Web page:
In October last year, the UAE Federal Supreme Court upheld the imposition of a 300 per cent late payment penalty on submission of Voluntary Disclosures (VD) – a mechanism that rectified an omission identified in past VAT (Value Added Tax) filings.
The impact of the decision was wide-ranging and made businesses jittery about the cost of non-compliance. It led to businesses having second thoughts on whether they should voluntarily come forward and admit an error. Many, since inception, were always apprehensive to undertake any corrective steps simply due to the quantum of penalties and the fear of being noticed by the Federal Tax Authority (FTA) that would trigger an audit or assessment.
To discourage delay in payment of taxes, the UAE Government had earlier kept severe penalties ranging from 6 per cent of the unpaid tax for the first month of delay and up to 1 per cent per day, with an upward ceiling limit of 300 per cent. While the intent to impose penalty was in good spirit, it unfortunately also applied to cases where businesses came forward suo moto (by submitting VD) to admit a genuine mistake of an error or omission in their past tax filings.
Cognizant of this, the UAE Government on April 28, 2021 issued Cabinet Decision No. 49 of 2021 significantly reducing the quantum of penalties across various categories of violations. The three key changes were (i) reduction in late payment penalty from 1 per cent per day to 4 per cent per month (ii) no late payment penalty on voluntary disclosure if tax is paid within 20 days of its submission; and (iii) introduction of amnesty scheme enabling a reduction in unpaid past penalties by 70 per cent.
With the new decision, the late payment penalties have been lowered to 2 per cent for the first month of delay and 4 per cent monthly with the maximum ceiling as is. However, the most relieving change, which will make every business cheer, is the fact that the late payment penalties would not be applied on VD if the differential tax is paid within 20 days of its filing.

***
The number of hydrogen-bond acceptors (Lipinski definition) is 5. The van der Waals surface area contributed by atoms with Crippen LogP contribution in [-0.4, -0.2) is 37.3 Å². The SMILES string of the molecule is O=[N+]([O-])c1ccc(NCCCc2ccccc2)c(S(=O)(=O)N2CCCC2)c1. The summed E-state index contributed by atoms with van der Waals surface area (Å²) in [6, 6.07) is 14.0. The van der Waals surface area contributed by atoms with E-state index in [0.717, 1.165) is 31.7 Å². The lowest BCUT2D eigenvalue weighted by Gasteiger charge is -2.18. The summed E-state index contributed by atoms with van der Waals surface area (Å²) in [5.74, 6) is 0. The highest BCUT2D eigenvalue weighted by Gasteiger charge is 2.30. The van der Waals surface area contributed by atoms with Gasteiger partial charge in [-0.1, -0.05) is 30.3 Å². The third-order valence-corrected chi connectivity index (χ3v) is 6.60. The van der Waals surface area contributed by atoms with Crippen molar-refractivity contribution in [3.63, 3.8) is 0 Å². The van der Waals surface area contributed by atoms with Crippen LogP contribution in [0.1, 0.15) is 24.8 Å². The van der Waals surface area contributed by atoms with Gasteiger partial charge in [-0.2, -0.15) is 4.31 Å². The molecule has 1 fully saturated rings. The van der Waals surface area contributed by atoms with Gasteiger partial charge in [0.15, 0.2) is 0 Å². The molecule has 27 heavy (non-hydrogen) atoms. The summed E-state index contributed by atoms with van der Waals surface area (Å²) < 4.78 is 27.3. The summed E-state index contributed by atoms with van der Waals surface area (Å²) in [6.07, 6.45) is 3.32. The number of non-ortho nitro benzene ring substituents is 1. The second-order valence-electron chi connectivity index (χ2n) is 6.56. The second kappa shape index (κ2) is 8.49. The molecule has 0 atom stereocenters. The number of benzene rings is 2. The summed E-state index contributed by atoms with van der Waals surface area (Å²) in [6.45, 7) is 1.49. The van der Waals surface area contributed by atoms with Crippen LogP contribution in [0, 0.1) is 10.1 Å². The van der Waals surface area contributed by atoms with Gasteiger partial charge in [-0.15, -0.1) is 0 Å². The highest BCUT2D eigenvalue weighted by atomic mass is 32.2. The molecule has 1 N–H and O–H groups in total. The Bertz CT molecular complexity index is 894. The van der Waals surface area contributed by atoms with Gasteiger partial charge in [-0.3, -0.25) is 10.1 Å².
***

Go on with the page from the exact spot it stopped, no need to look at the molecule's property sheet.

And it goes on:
In cases where a taxpayer fails to submit a VD before being notified of the tax audit, the court’s decision prescribes a 50 per cent penalty of the unpaid tax and 4 per cent per month to be calculated from the due date of the tax until the date of receipt of the tax assessment. This suggests that if a tax audit is initiated on any business for a period related to the year 2018, it could be subject to a penalty as high as 200 per cent of the unpaid tax.
Considering the higher quantum of penalty post-tax audit notice, businesses should become cautious and immediately start assessing their past VAT and excise filings and rectify the errors voluntarily at the earliest.
The UAE Government has also introduced an amnesty scheme through this, where unpaid penalties that were levied under the previous Cabinet Decision No. 40/2017 can be reduced by 70 per cent provided the taxpayer discharges the unpaid tax and 30 per cent of total penalties by December 31, 2021. While further details are awaited about the scheme and its application, it also needs to be seen whether it could apply to cases pending under litigation.
The reduction in penalties is a step in the right direction as it should result in significantly higher compliance among businesses, consequently leading to increased tax collections for the Government. It surely is the best Eid Gift for business taxpayers…